Another example (#5) on how Marquez presented his metaphysical idea on premonitions, specifically on a mother’s intuition which is neither magic nor fantastic, but a mere spiritual/metaphysical construction of reality is in the scene in the bedroom. When two people heard a fetus crying and the father thought that it was a natural phenomenon, and when the towns folks explained the occurrence from a supernatural and religious perspective, and when the mother had a different interpretation, there is no more “magic-in-the-real” or “realism-embraced-by-magic” but a worldview of that needed metaphysical explanation within the realm of cultural logic of that society. Marquez prepared the reader well with this mode of interpretation of cultures, and in this case “Santeria-Voodoo-pagan” type of Catholicism that colors the thinking of the Caribbean and many Latin American societies. Marquez alerted the reader to read it as a religious article of belief: of a prelude to a miracle or perhaps a premonition of larger Evil looming, in this case, a mother’s premonition and her hypothesis of what is to happen to the child conceived “in the womb of Love” is the most valid. The son will grow up facing the firing squad. He is weeping inside the mother, lamenting his fate.

[#5] “One night when she was carrying him in her belly she heard him weeping. It was such as definite lament that Jose’ Arcadio Buendia woke up beside her and was happy with the idea that his son was going to be a ventriloquist. Other people predicted that he would be a prophet. She, on the other hand, shuddered from the certainty that the deep moan was a first indication of the fearful pig tail and she begged God to let the child die in her womb. But the lucidity of her old age allowed her to see, and she said so many times, that the cries of children in their mother’s wombs are not announcements of ventriloquism or a faculty for prophecy but an unmistakable sign of an incapacity for love.” (pg. 267)

Besides the five instances of “strange occurrences” discussed above, other examples abound on how Marquez sensitized the readers to the worldview of metaphysics and its manifestations that could be considered “magical” yet natural, given that the god of the Catholics in the case of what the Macondon society believes in, permit to happen. Some of the salient ones are Remedios the Beauty’s powers of animal magnetism to lure men to madness and to their death (pgs. 251-252), a baby born with a tail of a pig (pg. 443), a fallen and broken military leader who willed himself to death (pg. 287), and the blood of a man trickling and permeating all over town (pg. 144)


Because the novel’s ideological inspiration is that of a struggle between reason and faith, Catholicism and existentialism, and set in a society rooted in the power of the Catholic church in alliance with the junta/military state, Gabriel Garcia Marquez need not prepare the reader extensively to make the strange occurrences in the story seem fantastical or magical, as how the overused term “magical realism” might offer. The worldview and setting of One Hundred Years of Solitude has already taken care of the problematique of believability and plausibility of events such as a child possessing powerful intuition, a gypsy trader turning from old to young, a matriarch of the story knowing when to die, a former army colonel willing himself to death, a beautiful woman with profound powers to attract men to the point of the latter’s fatality and madness, and a baby born with a pig’s tail. These are not elements of magic as I read them, but metaphors requiring the readers to see them through the metaphysical perspective, so that the question of the reality, beingness, and spiritual nature of objects could be addressed not as examples of magical realism but as manifestations of the will of the Divine.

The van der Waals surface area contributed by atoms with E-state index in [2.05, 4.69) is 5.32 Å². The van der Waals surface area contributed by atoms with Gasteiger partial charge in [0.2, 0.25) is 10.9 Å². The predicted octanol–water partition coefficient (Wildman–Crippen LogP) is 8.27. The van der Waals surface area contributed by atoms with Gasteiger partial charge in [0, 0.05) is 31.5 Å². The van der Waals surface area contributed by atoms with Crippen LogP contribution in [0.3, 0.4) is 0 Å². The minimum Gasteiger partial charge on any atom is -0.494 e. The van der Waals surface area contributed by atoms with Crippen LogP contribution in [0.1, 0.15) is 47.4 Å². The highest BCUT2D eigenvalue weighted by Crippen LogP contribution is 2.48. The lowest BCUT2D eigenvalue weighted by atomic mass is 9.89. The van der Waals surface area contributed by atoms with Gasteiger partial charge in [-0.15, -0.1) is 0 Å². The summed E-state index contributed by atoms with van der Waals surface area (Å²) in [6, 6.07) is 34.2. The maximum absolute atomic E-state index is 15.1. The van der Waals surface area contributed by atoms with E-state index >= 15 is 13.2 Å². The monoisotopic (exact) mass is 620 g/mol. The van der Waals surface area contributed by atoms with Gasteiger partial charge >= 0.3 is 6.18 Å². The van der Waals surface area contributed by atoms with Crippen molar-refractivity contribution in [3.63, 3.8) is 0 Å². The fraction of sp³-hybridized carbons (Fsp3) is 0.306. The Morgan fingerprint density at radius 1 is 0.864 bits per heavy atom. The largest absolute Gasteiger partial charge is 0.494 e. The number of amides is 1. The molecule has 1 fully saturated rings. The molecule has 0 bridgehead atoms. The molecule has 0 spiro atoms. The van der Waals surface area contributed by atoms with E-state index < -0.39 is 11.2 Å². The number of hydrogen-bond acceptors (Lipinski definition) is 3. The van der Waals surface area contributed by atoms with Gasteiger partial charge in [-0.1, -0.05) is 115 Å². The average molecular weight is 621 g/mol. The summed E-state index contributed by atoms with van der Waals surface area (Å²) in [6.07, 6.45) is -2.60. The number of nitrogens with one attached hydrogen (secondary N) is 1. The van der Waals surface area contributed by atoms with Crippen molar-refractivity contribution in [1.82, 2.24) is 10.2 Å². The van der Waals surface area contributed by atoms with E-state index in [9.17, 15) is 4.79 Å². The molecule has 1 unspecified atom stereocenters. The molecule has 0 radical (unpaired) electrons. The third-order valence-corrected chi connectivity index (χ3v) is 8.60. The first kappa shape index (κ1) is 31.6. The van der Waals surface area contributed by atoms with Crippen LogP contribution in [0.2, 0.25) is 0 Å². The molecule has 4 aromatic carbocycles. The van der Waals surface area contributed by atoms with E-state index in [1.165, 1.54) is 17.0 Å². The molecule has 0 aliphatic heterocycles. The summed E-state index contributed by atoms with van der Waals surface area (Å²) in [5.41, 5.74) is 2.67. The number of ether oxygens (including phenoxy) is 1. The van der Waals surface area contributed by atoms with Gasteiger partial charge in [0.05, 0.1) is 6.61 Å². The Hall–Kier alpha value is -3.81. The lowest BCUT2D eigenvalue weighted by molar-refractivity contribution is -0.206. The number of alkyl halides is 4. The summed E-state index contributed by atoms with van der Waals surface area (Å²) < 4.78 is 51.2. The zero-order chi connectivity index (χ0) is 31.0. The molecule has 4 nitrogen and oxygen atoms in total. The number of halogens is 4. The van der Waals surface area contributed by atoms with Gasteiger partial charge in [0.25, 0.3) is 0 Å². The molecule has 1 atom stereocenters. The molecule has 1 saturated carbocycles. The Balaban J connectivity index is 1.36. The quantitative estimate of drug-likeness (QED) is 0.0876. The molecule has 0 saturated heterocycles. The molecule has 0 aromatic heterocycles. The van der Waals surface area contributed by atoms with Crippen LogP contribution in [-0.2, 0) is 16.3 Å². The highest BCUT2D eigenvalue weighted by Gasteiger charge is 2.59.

As the quote explained how boundary of the real and the supernatural collapses when the mysterious gypsy Melquiades, revered by Jose Arcadio Buenida, said,

“… (t)hings have a life of their own … (i)ts simply a matter of waking up their souls. (pg.3).

I read this as a classic statement on Marx’s idea of “technological determinism” and that “machines metamorphosize into mad monsters” such as the one created by Dr. Victor Frankenstein in the Romantic Period 1818 novel of the then 20-year old Mary Wollstonecraft Shelley entitled Frankenstein, or The Modern Prometheus.


Marquez, Gabriel Garcia. (1998). One Hundred Years of Solitude. Translated by Gregory Rabassa. (New York: Perennial Classics.)

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Dr. Azly Rahman

Dr. Azly Rahman is an academician, educator, international columnist, and author of nine books He holds a Columbia University (New York City) doctorate in international education development and Master's degrees in six areas: education, international affairs, peace studies, communication, fiction, and non-fiction writing. He is a member of the Columbia University chapter of the Kappa Delta Pi International Honor Society in Education. Twitter @azlyrahman. More writings here. His latest book, a memoir, is published by Penguin Books is available here.